A group of addicts, sex workers, and nightclub regulars gather at the Hummingbird Motel in New Orleans to celebrate the life of ailing burlesque performer and community matriarch, Miss Ruby. The group is a family of sorts, and a dysfunctional one at that. Having known each other for years, none of them seem to have been able to free themselves from their own particular rut. For example, Krista is a young stripper highly dependent on others for her own self-confidence. She used to reside at the motel but is now homeless and worse off than ever. Tanya is an aging prostitute with a drug addiction whose past fills her with regret.

Complicating things is the return of Krista’s ex, Bait Boy, now Greg. Bait Boy left New Orleans to shack up with an older, wealthier woman in Atlanta and is on track to becoming a ‘normal’ middle-class, white-collar man. He arrives to Miss Ruby’s funeral with his step-daughter, Zoe, an honor roll student writing an anthropology paper on ‘subcultures,’ a term that implies inferiority in more ways than one.  She decides to write about the Hummingbird Motel gang. The characters resist Zoe’s detached, scientific  study of their lifestyle and consistently remark on the foolish notion that one night spent with them could result in a comprehensive analysis of their lives and behaviors.

The cast of Airline Highway. Photo by Michael Brosilow

Zoe’s reductive study is a healthy reminder to the audience to not approach the characters in the same way. Audiences often walk out of a play with the assumption that the play has provided a whole and comprehensive view of its theme or characters, and we can then summarize either with a simplified statement or message.For some plays, this is the endgame: Spend two hours with a small group of people and understand what they’re all about by curtain call.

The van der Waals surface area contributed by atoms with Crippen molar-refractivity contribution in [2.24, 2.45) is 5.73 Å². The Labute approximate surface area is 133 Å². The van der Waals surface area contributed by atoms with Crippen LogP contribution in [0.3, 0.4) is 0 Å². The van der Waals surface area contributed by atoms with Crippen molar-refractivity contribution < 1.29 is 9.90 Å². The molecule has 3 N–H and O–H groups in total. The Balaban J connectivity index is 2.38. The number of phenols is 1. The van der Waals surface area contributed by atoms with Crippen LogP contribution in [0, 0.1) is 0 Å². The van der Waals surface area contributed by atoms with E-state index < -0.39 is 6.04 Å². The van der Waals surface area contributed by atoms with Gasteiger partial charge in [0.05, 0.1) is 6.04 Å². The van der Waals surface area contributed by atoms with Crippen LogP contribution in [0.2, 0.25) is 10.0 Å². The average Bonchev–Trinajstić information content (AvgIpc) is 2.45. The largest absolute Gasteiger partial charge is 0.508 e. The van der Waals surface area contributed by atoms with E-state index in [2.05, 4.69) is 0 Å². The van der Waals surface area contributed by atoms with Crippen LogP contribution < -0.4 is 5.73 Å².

Lisa D’Amour sophisticated script, however, acknowledges two important things–1) you can’t ‘figure’ someone out by observing a fraction of their daily lives, and 2) that act of detached study is an act of superiority, especially when the subjects are perceived as lower on the socioeconomic ladder. There’s a world of depth to her characters.  Any realistic representation of them is assuredly incomplete, and we can only do our best to respect their truths and experience their lives.

Happily, Steppenwolf makes this an easier task with a lineup of courageous performances. Though Julie White and K. Todd Freeman deserve their Tony nominations (as Tanya and Sissy Na Na, respectively) it’s hard to isolate any one of these complicated and indisputably honest portrayals. D’Amour’s dialogue is rich and nonlinear, jumping between characters and interactions so that the result is a clutter of intricately woven fractals, seamlessly directed by Joe Mantello. Airline Highway is messy, it’s fragmented, it alternates wildly between joy and disappointment. But that’s life. And somehow, it magically bonds together into a brilliant and exciting piece.

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Airline Highway runs through June 7 at MTC’s Samuel J. Friedman Theater